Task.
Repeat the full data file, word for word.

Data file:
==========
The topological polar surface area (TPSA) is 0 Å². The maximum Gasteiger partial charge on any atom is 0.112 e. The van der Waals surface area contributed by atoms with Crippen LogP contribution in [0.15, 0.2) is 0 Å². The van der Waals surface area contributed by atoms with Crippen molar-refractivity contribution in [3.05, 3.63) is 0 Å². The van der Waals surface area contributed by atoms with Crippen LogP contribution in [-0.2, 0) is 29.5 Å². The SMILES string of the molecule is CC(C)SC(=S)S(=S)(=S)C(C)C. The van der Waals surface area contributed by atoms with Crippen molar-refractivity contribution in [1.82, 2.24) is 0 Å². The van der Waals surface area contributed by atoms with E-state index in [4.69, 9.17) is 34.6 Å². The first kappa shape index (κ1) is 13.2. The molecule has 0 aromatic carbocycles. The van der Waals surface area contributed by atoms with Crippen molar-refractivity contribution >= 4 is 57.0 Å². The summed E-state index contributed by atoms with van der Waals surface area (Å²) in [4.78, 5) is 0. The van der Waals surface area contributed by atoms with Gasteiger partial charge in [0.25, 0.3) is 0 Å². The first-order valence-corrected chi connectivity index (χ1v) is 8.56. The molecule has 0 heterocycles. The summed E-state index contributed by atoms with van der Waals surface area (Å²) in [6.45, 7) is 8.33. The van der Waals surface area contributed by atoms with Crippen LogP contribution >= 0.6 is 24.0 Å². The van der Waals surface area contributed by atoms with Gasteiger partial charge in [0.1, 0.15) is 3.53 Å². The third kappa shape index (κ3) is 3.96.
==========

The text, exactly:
The topological polar surface area (TPSA) is 0 Å². The maximum Gasteiger partial charge on any atom is 0.112 e. The van der Waals surface area contributed by atoms with Crippen LogP contribution in [0.15, 0.2) is 0 Å². The van der Waals surface area contributed by atoms with Crippen molar-refractivity contribution in [3.05, 3.63) is 0 Å². The van der Waals surface area contributed by atoms with Crippen LogP contribution in [-0.2, 0) is 29.5 Å². The SMILES string of the molecule is CC(C)SC(=S)S(=S)(=S)C(C)C. The van der Waals surface area contributed by atoms with Crippen molar-refractivity contribution in [1.82, 2.24) is 0 Å². The van der Waals surface area contributed by atoms with E-state index in [4.69, 9.17) is 34.6 Å². The first kappa shape index (κ1) is 13.2. The molecule has 0 aromatic carbocycles. The van der Waals surface area contributed by atoms with Crippen molar-refractivity contribution >= 4 is 57.0 Å². The summed E-state index contributed by atoms with van der Waals surface area (Å²) in [4.78, 5) is 0. The van der Waals surface area contributed by atoms with Gasteiger partial charge in [0.25, 0.3) is 0 Å². The first-order valence-corrected chi connectivity index (χ1v) is 8.56. The molecule has 0 heterocycles. The summed E-state index contributed by atoms with van der Waals surface area (Å²) in [6.45, 7) is 8.33. The van der Waals surface area contributed by atoms with Crippen LogP contribution >= 0.6 is 24.0 Å². The van der Waals surface area contributed by atoms with Gasteiger partial charge in [0.1, 0.15) is 3.53 Å². The third kappa shape index (κ3) is 3.96.